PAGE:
In the Casco Antiguo of Panama there were many congregations that built churches and convents. First of all, the old Panama City was in Panama Viejo, but after the pirates’ sack and fire with an attempt to save the city from looting (1671), a New City was erected in Casco Antiguo. Some of the churches and convents moved to the new city, others were built later. At the end my recommendation for the visit of the 7 Churches in Holy Week.
1. Cathedral Basilica Santa María La Antigua.
Also known as the Metropolitan Cathedral, it was in Santa María La Antigua del Darién, then moved to Panama Viejo in 1520, burned in 1644 and rebuilt in 1652. After the looting of the pirates and the fire, it was built in the New City in 1674 and then 1688, it burns 3 times and one suffers an earthquake. It was consecrated in 1796 and in 2014 it was elevated to Minor Basilica. It was declared a National Historic Monument in 1941.
It has stone walls, 2 towers plated in mother pearl, 1 crypt of the bishops, has inherited objects of the Santa María La Antigua de Darién Church, has marble altarpieces, on the facade has the apostles carved in wood, the main altarpiece is made of wood.
Its stairways have witnessed historical events, and this is the church where state funerals take place.
Interesting facts: contains the cross of Pope Leo XIII (promises 100 days of indulgence to who pray an Our Father and kiss it), the 7 steps remind us of the deadly sins and the entrance to the temple reminds us of repentance, its towers became the highest in Latin America.
It is currently in restoration.
2. Nuestra Señora de La Merced Church
This Colonial Church was the only one that did not burn during the sacking of the pirates, this is because it was the barracks of the pirate Herny Morgan and this protected him from the flames (Panama Viejo). When a new city was built, 1680, the temple was carried stone by stone and maintained the same structure as its predecessor. It is a National Monument since 1956.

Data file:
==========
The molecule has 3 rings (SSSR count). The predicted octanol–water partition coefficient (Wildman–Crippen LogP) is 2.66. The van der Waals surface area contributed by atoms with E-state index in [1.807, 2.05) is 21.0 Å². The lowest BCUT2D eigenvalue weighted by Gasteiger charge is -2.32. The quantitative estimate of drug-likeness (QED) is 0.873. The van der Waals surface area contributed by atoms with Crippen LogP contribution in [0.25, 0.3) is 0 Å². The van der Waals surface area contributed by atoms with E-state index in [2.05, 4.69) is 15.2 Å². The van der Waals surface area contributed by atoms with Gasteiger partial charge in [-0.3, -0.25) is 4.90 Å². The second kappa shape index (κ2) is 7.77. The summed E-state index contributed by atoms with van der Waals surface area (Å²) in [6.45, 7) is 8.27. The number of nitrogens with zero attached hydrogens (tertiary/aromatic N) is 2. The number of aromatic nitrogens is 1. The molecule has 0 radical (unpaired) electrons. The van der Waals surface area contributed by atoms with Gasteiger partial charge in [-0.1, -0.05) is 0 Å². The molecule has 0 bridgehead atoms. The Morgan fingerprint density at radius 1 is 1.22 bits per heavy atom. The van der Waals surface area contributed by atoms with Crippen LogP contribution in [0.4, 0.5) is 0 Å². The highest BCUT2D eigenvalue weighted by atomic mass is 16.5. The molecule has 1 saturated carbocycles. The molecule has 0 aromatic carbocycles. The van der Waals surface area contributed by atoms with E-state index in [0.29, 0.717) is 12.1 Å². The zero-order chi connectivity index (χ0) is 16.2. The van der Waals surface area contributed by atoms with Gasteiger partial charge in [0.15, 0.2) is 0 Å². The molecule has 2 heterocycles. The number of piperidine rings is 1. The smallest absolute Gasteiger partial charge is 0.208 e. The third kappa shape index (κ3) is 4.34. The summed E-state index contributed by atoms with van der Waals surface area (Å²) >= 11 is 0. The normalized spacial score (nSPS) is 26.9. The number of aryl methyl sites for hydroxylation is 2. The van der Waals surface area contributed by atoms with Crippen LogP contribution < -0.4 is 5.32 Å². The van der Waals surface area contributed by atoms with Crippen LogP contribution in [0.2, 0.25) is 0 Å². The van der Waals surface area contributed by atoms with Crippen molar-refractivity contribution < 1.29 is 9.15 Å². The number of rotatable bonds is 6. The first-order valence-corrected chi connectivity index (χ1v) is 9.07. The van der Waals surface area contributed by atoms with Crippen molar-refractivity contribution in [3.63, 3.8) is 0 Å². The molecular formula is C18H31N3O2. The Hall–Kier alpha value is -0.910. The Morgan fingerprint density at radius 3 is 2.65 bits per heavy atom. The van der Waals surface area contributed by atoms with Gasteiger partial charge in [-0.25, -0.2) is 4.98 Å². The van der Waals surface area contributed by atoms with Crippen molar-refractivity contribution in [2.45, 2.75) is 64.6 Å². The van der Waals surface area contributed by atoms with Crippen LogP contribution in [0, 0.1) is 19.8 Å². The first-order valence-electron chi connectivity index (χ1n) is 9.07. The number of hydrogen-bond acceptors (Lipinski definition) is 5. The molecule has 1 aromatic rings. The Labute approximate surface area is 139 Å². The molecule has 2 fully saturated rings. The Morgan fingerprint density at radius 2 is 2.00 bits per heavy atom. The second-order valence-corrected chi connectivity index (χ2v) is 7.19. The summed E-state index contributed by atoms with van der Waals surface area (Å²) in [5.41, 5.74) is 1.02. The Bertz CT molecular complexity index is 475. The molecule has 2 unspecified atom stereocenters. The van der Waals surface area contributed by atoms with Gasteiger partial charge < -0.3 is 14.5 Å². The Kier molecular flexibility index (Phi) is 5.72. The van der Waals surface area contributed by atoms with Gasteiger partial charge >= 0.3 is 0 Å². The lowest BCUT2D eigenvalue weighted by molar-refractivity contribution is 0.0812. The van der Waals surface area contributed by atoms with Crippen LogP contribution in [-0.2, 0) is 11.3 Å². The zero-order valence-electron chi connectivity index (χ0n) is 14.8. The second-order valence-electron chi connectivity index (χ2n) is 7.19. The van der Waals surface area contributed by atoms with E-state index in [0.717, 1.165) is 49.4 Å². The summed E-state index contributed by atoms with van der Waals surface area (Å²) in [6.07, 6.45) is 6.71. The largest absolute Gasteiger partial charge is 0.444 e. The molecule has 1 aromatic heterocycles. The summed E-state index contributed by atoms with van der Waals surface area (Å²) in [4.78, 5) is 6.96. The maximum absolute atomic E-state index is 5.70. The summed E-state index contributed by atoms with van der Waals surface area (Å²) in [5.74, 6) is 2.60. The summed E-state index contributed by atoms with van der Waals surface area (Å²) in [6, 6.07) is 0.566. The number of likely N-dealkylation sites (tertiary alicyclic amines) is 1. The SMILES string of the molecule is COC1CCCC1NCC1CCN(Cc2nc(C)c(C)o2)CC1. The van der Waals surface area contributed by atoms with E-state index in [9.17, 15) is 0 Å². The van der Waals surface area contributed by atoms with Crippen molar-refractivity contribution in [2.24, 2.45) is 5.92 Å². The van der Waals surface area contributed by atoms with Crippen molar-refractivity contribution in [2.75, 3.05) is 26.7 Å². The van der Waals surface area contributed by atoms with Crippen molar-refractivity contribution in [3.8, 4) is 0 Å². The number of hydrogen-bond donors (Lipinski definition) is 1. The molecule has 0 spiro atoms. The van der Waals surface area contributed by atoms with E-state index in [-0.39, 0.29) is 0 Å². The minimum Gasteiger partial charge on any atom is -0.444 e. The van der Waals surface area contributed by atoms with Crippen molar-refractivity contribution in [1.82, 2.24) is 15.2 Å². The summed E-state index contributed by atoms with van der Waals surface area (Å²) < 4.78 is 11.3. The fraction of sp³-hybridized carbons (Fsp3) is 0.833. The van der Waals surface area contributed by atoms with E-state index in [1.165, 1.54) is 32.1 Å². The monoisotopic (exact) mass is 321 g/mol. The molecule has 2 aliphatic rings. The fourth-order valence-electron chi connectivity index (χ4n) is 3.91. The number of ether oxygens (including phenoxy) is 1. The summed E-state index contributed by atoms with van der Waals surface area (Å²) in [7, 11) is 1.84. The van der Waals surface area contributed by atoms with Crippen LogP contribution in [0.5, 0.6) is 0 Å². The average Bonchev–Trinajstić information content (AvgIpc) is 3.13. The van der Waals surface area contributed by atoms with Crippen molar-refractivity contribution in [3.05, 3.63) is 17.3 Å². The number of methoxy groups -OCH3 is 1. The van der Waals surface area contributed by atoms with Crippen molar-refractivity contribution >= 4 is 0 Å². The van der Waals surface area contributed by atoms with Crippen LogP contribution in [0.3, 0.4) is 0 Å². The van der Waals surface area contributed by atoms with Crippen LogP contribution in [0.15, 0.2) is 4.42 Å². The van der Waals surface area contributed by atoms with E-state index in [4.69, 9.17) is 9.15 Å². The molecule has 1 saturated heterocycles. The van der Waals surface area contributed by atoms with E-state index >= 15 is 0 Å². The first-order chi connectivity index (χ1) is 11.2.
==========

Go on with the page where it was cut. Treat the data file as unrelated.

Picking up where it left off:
It has 2 chapels, one dedicated to the Virgin of the Chapel, where the first masses were held, the painting inside was before in Panama Viejo and the other chapel is a Mausoleum. The bells bear the names: Our Lady of Mercy, San Serapio, San Pedro Nolasco and San Ramon Nonato. One of the things more interesting the is its wooden columns and its original colonial roof. The church also has a museum with documents and religious objects.
3. San Felipe Neri Oratory
Its construction dates back to 1688. It is saved from the fire of 1737 and provides academic services, but it has considerable damage in the fire of 1756. After being restored, it becomes the Sanctuary of the Cathedral. It was burned 3 times: 1756, late eighteenth century and 1854. Since 1960´s the construction has the actually form, a school conceals its front. It is National historical moment since 1980.
What to see?: Its pulpit is from the colonial era, you can still see what were its floors and paintings on the wall, the bell tower is mother of pearl, the design on the roof has been restored. It has a permanent Nativity Scenes.
It was occupied by:
- Sisters of Charity of Saint Vincent de Paul
- The Chaplains and Catholic Action
- The Catechist Missionaries of the Miracle Medal
- Missionaries of Mother Laura
- Congregation of the Oratory Fathers.
It was used as: cathedral seminary school, hospital for priests, boarding school for orphans, San Felipe youth center, university residence and home for the elderly.